Christopher Schmidt-Nowara, PhD, a Magis Distinguished Professor of History at Fordham who taught from 1998 to 2011, died on June 27.

According to Tufts University, where he was a professor of history and holder of the Prince of Asturias Chair in Spanish Culture and Civilization, Schmidt-Nowara died after a brief illness while visiting his daughter in Paris. He was 48.

Christopher Schmidt-Nowara (courtesy Tufts University)
Christopher Schmidt-Nowara (courtesy Tufts University)

Nicholas Paul, PhD, associate professor of history and associate chair for graduate studies, said that his former colleagues “were very saddened to hear of his passing.” Paul said a tribute, written by Schmidt-Nowara’s former graduate student and doctoral student in history, Louie Dean Valencia-Garcia, will be posted on the history department’s blog.

Schmidt-Nowara served as assistant professor of history at Fordham from 1998 until 2004, when he was promoted to associate professor. In 2005, he assumed the Magis Distinguished Professorship. From 2003 until 2006, he served as director of the Latin American and Latino Studies Institute.

His research concentrated on the history of slavery and emancipation in the Hispanic world and the history of politics and ideas in the Spanish empire, especially during the imperial crises of the nineteenth century.

His recent work included a study of Spanish prisoners of war during the resistance against French rule from 1808 to 1814, and the independence struggles in Spanish America between 1810 and 1830.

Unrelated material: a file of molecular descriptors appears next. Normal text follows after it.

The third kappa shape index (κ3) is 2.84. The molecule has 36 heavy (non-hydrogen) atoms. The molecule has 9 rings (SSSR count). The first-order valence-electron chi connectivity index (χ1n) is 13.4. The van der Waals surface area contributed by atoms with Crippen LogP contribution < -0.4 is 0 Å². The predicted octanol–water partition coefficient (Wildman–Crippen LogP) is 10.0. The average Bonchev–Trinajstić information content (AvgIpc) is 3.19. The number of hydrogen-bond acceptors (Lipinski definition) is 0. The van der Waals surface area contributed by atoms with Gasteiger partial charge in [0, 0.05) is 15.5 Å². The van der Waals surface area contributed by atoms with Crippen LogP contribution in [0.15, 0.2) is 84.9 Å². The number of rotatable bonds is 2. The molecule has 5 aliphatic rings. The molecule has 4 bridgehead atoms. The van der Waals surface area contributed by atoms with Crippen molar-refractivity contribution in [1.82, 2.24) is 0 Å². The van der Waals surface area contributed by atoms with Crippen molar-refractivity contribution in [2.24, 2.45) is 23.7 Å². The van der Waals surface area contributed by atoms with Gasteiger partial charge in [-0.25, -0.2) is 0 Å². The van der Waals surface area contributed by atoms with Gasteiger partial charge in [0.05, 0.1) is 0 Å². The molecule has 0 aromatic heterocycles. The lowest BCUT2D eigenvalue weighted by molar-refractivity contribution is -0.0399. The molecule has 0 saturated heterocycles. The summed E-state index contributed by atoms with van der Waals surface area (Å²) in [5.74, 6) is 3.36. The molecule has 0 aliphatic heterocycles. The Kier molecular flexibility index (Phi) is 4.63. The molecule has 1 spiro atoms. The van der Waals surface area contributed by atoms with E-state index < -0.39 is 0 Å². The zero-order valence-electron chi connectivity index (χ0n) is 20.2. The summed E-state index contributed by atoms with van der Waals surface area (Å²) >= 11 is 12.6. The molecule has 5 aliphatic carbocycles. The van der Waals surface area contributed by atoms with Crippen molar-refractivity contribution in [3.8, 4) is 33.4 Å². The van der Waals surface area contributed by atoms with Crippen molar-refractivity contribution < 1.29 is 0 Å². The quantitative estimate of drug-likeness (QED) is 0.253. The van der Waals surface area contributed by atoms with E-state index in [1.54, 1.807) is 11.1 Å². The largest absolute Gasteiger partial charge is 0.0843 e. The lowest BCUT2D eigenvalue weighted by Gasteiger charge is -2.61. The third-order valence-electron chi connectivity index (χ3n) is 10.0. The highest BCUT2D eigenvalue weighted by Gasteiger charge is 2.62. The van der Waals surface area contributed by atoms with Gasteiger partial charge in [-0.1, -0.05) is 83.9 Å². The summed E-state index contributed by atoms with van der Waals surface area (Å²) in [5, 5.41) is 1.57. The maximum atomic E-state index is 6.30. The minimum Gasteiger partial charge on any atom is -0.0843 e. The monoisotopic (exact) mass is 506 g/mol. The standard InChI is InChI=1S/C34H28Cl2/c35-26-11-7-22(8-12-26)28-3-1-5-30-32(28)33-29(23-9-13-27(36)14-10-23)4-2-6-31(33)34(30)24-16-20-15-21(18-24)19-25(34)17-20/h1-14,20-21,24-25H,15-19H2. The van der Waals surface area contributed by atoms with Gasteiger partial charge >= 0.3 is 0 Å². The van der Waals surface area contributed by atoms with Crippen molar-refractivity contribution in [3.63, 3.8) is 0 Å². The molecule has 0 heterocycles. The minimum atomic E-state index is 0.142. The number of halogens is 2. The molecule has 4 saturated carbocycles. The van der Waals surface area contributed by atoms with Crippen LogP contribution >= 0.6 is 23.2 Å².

His hope was that this study of captivity on both sides of the Atlantic would bring new insights into Spanish ideas of freedom in imperial and national frameworks. It was a theme that he had pursued since his first book on Spanish abolitionism, Empire And Antislavery: Spain Cuba And Puerto Rico 1833-1874 (University of Pittsburgh Press, 1999).

Most recently, he was editing and annotating the 400-page unpublished diary of the Spanish prisoner of war Fernando Blanco y Crespo, who recounted his dramatic escape from captivity in France during the waning days of Napoleon Bonaparte’s rule.

He served on the editorial board of three journals: Bulletin for Spanish & Portuguese Historical StudiesIlles i Imperis/Islands and Empires and Social History, for which he edited two special issues while at Fordham, one on contemporary Spanish historiography and the other on emancipation in the Caribbean.

In addition to his daughter, Althea, he is survived by his mother, his father, a sister, and a brother.